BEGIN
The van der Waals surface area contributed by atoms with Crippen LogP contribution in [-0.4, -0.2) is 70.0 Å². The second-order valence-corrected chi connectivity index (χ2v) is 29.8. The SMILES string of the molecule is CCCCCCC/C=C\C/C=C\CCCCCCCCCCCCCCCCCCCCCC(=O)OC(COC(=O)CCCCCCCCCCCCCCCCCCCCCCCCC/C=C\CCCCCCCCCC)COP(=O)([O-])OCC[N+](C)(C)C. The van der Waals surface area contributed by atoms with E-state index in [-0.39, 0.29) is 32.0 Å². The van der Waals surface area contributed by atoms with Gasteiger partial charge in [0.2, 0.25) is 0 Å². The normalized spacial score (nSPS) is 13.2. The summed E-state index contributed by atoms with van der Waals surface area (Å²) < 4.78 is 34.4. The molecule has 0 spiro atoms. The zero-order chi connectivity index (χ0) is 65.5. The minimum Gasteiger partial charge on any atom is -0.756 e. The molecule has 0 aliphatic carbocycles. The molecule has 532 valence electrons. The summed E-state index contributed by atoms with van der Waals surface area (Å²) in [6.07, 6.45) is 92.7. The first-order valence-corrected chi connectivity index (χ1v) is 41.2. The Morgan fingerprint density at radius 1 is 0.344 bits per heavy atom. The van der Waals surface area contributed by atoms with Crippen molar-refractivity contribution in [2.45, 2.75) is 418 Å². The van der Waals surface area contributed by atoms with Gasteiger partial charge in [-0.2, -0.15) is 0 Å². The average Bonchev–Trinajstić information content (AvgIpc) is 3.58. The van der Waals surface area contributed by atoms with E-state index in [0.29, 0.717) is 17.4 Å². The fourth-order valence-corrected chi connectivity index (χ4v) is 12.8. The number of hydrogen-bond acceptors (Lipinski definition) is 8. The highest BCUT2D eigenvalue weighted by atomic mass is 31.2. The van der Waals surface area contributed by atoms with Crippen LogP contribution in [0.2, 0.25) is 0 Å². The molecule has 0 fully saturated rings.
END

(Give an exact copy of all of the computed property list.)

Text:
The van der Waals surface area contributed by atoms with Crippen LogP contribution in [-0.4, -0.2) is 70.0 Å². The second-order valence-corrected chi connectivity index (χ2v) is 29.8. The SMILES string of the molecule is CCCCCCC/C=C\C/C=C\CCCCCCCCCCCCCCCCCCCCCC(=O)OC(COC(=O)CCCCCCCCCCCCCCCCCCCCCCCCC/C=C\CCCCCCCCCC)COP(=O)([O-])OCC[N+](C)(C)C. The van der Waals surface area contributed by atoms with E-state index in [-0.39, 0.29) is 32.0 Å². The van der Waals surface area contributed by atoms with Gasteiger partial charge in [0.2, 0.25) is 0 Å². The normalized spacial score (nSPS) is 13.2. The summed E-state index contributed by atoms with van der Waals surface area (Å²) < 4.78 is 34.4. The molecule has 0 spiro atoms. The zero-order chi connectivity index (χ0) is 65.5. The minimum Gasteiger partial charge on any atom is -0.756 e. The molecule has 0 aliphatic carbocycles. The molecule has 532 valence electrons. The summed E-state index contributed by atoms with van der Waals surface area (Å²) in [6.07, 6.45) is 92.7. The first-order valence-corrected chi connectivity index (χ1v) is 41.2. The Morgan fingerprint density at radius 1 is 0.344 bits per heavy atom. The van der Waals surface area contributed by atoms with Crippen molar-refractivity contribution in [2.45, 2.75) is 418 Å². The van der Waals surface area contributed by atoms with Gasteiger partial charge in [-0.2, -0.15) is 0 Å². The average Bonchev–Trinajstić information content (AvgIpc) is 3.58. The van der Waals surface area contributed by atoms with E-state index in [0.29, 0.717) is 17.4 Å². The fourth-order valence-corrected chi connectivity index (χ4v) is 12.8. The number of hydrogen-bond acceptors (Lipinski definition) is 8. The highest BCUT2D eigenvalue weighted by atomic mass is 31.2. The van der Waals surface area contributed by atoms with Crippen LogP contribution in [0.2, 0.25) is 0 Å². The molecule has 0 fully saturated rings.